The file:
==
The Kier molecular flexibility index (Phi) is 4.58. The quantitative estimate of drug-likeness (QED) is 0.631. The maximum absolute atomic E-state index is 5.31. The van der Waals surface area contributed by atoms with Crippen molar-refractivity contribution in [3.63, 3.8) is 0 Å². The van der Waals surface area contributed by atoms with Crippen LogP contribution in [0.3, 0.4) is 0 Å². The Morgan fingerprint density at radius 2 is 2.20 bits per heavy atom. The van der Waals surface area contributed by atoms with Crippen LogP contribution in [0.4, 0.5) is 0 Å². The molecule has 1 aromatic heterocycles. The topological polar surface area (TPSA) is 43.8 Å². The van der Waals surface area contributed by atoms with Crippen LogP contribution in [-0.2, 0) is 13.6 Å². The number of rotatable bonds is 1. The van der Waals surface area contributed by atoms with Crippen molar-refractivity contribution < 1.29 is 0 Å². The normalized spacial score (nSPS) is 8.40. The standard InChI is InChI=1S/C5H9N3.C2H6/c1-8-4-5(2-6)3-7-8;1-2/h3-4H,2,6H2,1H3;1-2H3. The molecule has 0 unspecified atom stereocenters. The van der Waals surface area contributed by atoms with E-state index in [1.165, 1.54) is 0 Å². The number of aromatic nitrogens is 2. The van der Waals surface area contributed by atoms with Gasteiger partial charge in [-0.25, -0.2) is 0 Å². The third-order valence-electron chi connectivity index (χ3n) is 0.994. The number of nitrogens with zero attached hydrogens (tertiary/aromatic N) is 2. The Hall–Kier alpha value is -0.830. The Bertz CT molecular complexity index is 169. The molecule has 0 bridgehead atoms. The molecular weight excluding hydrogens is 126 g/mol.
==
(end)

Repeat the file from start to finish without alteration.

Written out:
The Kier molecular flexibility index (Phi) is 4.58. The quantitative estimate of drug-likeness (QED) is 0.631. The maximum absolute atomic E-state index is 5.31. The van der Waals surface area contributed by atoms with Crippen molar-refractivity contribution in [3.63, 3.8) is 0 Å². The van der Waals surface area contributed by atoms with Crippen LogP contribution in [0.3, 0.4) is 0 Å². The Morgan fingerprint density at radius 2 is 2.20 bits per heavy atom. The van der Waals surface area contributed by atoms with Crippen LogP contribution in [0.4, 0.5) is 0 Å². The molecule has 1 aromatic heterocycles. The topological polar surface area (TPSA) is 43.8 Å². The van der Waals surface area contributed by atoms with Crippen LogP contribution in [-0.2, 0) is 13.6 Å². The number of rotatable bonds is 1. The van der Waals surface area contributed by atoms with Crippen molar-refractivity contribution < 1.29 is 0 Å². The normalized spacial score (nSPS) is 8.40. The standard InChI is InChI=1S/C5H9N3.C2H6/c1-8-4-5(2-6)3-7-8;1-2/h3-4H,2,6H2,1H3;1-2H3. The molecule has 0 unspecified atom stereocenters. The van der Waals surface area contributed by atoms with E-state index in [1.165, 1.54) is 0 Å². The number of aromatic nitrogens is 2. The van der Waals surface area contributed by atoms with Gasteiger partial charge in [-0.25, -0.2) is 0 Å². The third-order valence-electron chi connectivity index (χ3n) is 0.994. The number of nitrogens with zero attached hydrogens (tertiary/aromatic N) is 2. The Hall–Kier alpha value is -0.830. The Bertz CT molecular complexity index is 169. The molecule has 0 bridgehead atoms. The molecular weight excluding hydrogens is 126 g/mol.